Tuesday, July 27, 2010

"Incredible" Tree of Knowledge of Good and Evil

Yesterday I finished a new papercut of the Tree of Knowledge of Good and Evil from the Garden of Eden -- I call it "incredible" because the background texture comprises cut-up pieces of comics featuring "The Incredible Hulk."

In this piece I'm exploring the double-edged knowledge humankind gets from exploiting the atom -- on the one hand, the potential for great power, and on the other, the potential for great destruction; ask Dr. Bruce Banner about the negative side, and you'll get it.

The shape of the tree is partial allusion to a mushroom cloud, and it's filled with the Hulk (and foliage) from a wide-ranging collection of comics -- including the work of Jack Kirby in the first Hulk comics all the way up through recent storylines like "World War Hulk."

You'll find a few different fruits (keeping with the rabbis' suggestion that we don't specifically identify which tree it was in order to avoid embarrassing it), and as usual I've also thrown in a few caption bubbles. Here are a few detail shots (click the pix below to see them larger) -- but if you want to see it live (and really, there's no better way to appreciate it), stay tuned for details on my upcoming Fall show at Brave New World Comics in Santa Clarita.

Monday, July 12, 2010

"Israel" Mural for Temple Ahavat Shalom

Today the mural I designed for Temple Ahavat Shalom's Early Childhood Education Center finally, really, got underway. I started the design in June, got the final version approved this past weekend, and today I went in and sketched it out on the walls. Tomorrow the campers at TAS's Camp Kehillah will paint it in, and if all goes well it will look like the mock-up above (click the thumbnail or here to see it bigger). It starts on one end with Mt. Hermon, becomes the green hills and colorful flowers of the Galil, then the sabras and sand of the Negev, and finally the lush pink coral and blue water of Eilat. (Yes, some liberties with scale and other aspects of reality were taken.)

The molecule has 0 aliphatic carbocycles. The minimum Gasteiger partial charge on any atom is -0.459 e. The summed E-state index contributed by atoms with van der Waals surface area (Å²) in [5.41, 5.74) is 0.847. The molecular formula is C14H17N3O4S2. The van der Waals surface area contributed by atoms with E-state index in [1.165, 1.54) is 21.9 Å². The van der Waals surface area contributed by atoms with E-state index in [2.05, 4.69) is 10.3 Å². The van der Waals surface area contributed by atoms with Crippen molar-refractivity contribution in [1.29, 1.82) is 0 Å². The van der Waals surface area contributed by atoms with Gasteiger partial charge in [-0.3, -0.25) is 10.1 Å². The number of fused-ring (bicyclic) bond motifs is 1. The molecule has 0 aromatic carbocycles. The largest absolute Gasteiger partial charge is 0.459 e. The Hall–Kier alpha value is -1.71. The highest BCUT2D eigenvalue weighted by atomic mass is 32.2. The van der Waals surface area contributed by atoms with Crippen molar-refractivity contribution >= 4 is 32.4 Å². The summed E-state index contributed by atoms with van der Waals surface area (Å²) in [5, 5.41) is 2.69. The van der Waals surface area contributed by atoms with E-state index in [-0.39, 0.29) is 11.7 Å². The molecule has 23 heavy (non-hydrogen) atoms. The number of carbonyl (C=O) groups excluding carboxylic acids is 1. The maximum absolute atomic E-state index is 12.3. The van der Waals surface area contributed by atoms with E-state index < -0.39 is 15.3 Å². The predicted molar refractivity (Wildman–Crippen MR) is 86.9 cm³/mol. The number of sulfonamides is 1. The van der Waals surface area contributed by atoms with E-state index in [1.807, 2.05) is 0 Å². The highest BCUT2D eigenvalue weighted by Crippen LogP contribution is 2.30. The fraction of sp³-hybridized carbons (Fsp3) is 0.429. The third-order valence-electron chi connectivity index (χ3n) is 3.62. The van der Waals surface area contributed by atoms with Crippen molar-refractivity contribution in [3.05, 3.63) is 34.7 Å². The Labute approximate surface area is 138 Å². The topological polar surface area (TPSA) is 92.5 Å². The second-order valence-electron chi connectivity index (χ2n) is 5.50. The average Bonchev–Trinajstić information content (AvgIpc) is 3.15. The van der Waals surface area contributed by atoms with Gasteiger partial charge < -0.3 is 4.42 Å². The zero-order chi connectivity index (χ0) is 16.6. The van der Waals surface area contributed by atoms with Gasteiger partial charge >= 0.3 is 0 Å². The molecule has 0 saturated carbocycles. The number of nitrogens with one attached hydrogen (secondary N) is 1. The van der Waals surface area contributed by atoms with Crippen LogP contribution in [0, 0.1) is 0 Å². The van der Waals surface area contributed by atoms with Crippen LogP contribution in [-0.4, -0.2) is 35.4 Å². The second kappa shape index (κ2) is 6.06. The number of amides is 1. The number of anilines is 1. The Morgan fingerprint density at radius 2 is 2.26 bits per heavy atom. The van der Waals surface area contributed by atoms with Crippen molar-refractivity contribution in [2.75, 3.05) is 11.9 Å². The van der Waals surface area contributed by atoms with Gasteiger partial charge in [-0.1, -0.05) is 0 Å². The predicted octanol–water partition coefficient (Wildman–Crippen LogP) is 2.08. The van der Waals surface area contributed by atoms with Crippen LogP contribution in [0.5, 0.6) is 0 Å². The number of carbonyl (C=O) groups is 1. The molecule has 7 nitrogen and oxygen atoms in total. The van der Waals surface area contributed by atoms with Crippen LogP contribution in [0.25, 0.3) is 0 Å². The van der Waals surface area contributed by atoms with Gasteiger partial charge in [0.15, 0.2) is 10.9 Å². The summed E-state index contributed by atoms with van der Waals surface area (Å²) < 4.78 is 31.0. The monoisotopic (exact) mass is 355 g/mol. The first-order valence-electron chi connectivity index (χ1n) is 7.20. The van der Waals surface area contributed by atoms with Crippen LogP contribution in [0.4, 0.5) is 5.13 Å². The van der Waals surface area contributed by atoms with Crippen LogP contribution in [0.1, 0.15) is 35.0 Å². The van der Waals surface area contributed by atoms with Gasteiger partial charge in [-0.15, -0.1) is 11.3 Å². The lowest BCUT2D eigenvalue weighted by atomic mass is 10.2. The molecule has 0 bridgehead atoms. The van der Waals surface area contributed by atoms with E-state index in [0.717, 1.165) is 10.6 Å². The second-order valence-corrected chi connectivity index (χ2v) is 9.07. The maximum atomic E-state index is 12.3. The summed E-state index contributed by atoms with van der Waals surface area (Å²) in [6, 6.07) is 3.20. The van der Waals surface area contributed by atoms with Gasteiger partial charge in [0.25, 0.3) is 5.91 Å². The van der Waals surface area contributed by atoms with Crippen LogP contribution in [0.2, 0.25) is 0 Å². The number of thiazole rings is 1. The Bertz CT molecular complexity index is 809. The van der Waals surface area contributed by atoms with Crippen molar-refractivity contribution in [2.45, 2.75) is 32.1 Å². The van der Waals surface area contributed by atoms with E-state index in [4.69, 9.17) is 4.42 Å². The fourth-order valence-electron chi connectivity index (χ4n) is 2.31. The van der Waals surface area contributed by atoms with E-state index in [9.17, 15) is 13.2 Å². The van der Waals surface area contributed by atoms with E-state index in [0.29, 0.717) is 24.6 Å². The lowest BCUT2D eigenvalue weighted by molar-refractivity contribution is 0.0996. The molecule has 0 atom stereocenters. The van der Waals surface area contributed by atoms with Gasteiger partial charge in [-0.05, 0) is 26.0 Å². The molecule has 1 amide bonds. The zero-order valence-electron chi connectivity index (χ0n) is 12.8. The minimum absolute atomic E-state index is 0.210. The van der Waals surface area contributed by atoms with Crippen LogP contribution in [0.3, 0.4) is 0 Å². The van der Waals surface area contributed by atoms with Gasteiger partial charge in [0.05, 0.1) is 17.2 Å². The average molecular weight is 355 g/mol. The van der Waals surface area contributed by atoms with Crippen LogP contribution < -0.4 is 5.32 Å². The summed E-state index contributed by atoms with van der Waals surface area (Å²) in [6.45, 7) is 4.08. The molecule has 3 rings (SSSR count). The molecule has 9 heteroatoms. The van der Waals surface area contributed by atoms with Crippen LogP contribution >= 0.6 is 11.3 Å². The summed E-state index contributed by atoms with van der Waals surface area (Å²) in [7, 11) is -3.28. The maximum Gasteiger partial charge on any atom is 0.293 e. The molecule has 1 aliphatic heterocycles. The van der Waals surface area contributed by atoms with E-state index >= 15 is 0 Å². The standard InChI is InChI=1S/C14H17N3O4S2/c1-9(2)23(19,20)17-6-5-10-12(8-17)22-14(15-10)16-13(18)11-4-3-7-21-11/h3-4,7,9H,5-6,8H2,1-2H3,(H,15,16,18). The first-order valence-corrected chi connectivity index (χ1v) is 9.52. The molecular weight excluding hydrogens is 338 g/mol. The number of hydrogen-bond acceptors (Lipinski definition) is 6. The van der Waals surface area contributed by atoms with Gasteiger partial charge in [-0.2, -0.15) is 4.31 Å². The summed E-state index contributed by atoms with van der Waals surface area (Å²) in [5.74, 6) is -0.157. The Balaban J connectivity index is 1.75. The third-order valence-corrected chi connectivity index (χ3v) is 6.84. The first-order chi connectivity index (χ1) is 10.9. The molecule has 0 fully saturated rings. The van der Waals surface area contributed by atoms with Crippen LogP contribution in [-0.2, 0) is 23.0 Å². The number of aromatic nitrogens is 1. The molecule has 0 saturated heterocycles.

Wednesday, July 7, 2010

Teaching kids how to cut paper
at URJ Camp Newman, Part 2

As I said in my earlier post, every summer I spend two weeks at URJ Camp Newman leading classes in papercutting. Here are a few more photos of the campers at work on their papercuts.

To read about what theye did, and to see pix of their finished work, check out my earlier post.

Tuesday, July 6, 2010

Teaching kids how to cut paper
at URJ Camp Newman

Every summer I spend two weeks at URJ Camp Newman leading classes in papercutting. The students are all campers in a program called Hagigah, which is focused on Jewish expression through the arts -- fine art, dance, music, writing, photography, video, and more. They're all high school students, many of whom have been coming to Camp Newman since they were little, and the summer is always a great experience.

One of the groups I worked with choose papercutting as their "major" -- two hours per day, six days a week, for two weeks. The other group choose it as a minor, and spent one hour per day with me.

The students took to their knives rapidly, and had a great time learning a new medium. The first project for each group was a mizrach, an ornamental wall plaque used to indicate the direction of prayer (east) in Jewish homes. The major's big project was then to tell a story from the Tanakh (Torah, prophets, and writings) or midrash, while the minor designed the Hagigah poster that would advertise the end-of-session "Peachy Levy Festival of the Arts."

I'm really proud of the work the students did -- and so I'm sharing some of it here for your enjoyment.

Mizrach Project
We brainstormed as a group about what elements should be in a mizrach, to represent the east -- we were all pleased to see so many different interpretations of one extended motif come to life in our class.

Each student in the major chose a story from Tanakh or midrash (with the assistance of me and/or one of the rabbis we had with us) and illustrated it through this new medium they were exploring.

Just for Fun
Some of the students had some time for some smaller projects, just for fun, at the end of the session.

All of this work is copyright by the students who created it -- I'm just not naming them since they are minors. I'll be glad to field any questions about the creators or their work.